Updating Windows xp Registered Owner


Save Time By
Finding out what name your computer is registered to
Updating Windows’ Registered Owner and Registered Company
So you just finished reading Technique 68 and you want to try a Registry change that won’t get you tied up in knots. Have I got a tweak for you.
When you first installed Windows, or when you fired up your PC as soon as you got it out of the box, the installer asked you for your name and your organization’s name. Did you get it right? Has it changed since then?

Yeah, me, too.

This short technique takes you through the simple steps to change the Registry so Windows thinks it belongs to the person and organization you choose. Whether you feed Windows the real thing — well, that’s up to you.

Seeing Who Owns Your PC

Every Windows XP PC has a registered owner and a registered organization. Confusingly, these settings have nothing to do with whether you, uh, registered Windows or not. (I talk about registering your copy of Windows — actually, I warn you not to do it — in Technique 2.)
Your computer’s registered owner and registered organization come from information that you typed into the Windows installer. Chances are good that was so long ago you’ve forgotten that you ever did it.
The easiest way to see Windows’ official registered owner and organization is to
1, Click Start.
2, Right-click My Computer.
3, Choose Properties.
Windows shows you the System Properties dialog box in Figure 69-1. You can read the owner and organization underneath the Registered To line.
My completely screwed-up registered owner and organization settings.
• Figure 69-1: My completely screwed-up registered owner and organization settings.
If your registered owner and organization are | wrong, don’t feel too bad. I’d guess that half of all the PCs in the world are working just fine with incorrect owners and organizations.
The biggest problem with an incorrect owner and organization? Other programs frequently pick up the names when they get installed, so you either have to over-type the name and organization when you install new programs — or you simply live with being identified.  Hey, I’ve been called worse.

Changing the Owner and Organization

It just so happens that changing the registered owner and organization takes just a minute or two, providing you’re willing to dive into the Windows Registry.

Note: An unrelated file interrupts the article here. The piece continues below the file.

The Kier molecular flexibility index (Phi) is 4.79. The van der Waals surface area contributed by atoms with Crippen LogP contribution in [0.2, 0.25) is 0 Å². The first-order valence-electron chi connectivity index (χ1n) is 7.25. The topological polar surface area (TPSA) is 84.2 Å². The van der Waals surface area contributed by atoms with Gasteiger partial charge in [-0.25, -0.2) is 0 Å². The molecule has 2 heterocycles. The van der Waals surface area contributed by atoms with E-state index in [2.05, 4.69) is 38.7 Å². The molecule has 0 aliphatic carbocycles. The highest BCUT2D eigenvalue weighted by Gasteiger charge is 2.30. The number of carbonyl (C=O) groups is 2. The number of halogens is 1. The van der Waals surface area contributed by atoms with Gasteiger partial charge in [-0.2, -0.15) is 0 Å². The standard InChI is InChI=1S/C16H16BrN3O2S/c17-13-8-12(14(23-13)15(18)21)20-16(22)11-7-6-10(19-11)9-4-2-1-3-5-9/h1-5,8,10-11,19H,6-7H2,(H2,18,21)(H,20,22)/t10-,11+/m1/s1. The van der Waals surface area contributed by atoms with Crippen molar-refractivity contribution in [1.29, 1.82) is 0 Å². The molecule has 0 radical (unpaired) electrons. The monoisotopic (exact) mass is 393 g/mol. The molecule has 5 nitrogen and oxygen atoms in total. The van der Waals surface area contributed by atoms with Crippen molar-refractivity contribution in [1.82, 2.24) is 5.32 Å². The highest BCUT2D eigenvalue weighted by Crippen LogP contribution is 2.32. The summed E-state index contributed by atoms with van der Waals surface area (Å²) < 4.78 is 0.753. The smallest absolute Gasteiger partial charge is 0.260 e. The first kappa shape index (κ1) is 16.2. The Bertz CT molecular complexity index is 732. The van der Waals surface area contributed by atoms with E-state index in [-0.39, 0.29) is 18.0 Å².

The first rule of editing the Registry: Don’t do | it unless you have to. Tweak Ul (which I talk about in Technique 5) handles a wide range of changes, and almost always eliminates the need to dig into the Registry. Surprisingly, though, Tweak Ul doesn’t let you change the registered owner or organization. Thus, a quick dip in the Registry is warranted.

To change the registered owner and organization

7. Choose Start Run, type regedit and press Enter.
The Windows Registry Editor appears (shown in Figure 69-2).
The Registry Editor in all its glory.
• Figure 69-2: The Registry Editor in all its glory.
2. On the left side, under My Computer, doubleclick and navigate all the way down to HKEY_LOCAL_MACHINE\SOFTWARE\ Microsoft\Windows NTACurrentVersion (see Figure 69-3).
Yes, I know that you aren’t running Windows NT. Some Registry settings are in really weird places.
The Registry key that contains the registered owner and organization.
Figure 69-3: The Registry key that contains the registered owner and organization.
3, On the left, make sure you click
Current Version. Then on the right, scroll down to Registered Owner and double-click it.
An Edit String dialog box appears (see Figure 69M).
The registered owner appears here.
• Figure 69-4: The registered owner appears here.
4 In the Value Data box, type the name you want to use for the registered owner. Then click OK.
The Registry gets updated with the value you
5, On the right, double-click Registered Organization.
Again, you see an Edit String dialog box.
6, In the Value Data box, type the name you want to appear for the registered organization. Then
click OK.
Yes, you can claim that this copy of Windows XP is registered to Microsoft Corp. Or the Central
Intelligence Agency. Or SMERSH.
7 Choose File Exit to leave the Registry Editor.
8, Check to make sure your changes are correct by clicking Start, right-clicking My Computer, and choosing Properties.
Your new, improved System Properties box appears (see Figure 69-5).
 Now that's more like it.
• Figure 69-5: Now that’s more like it.

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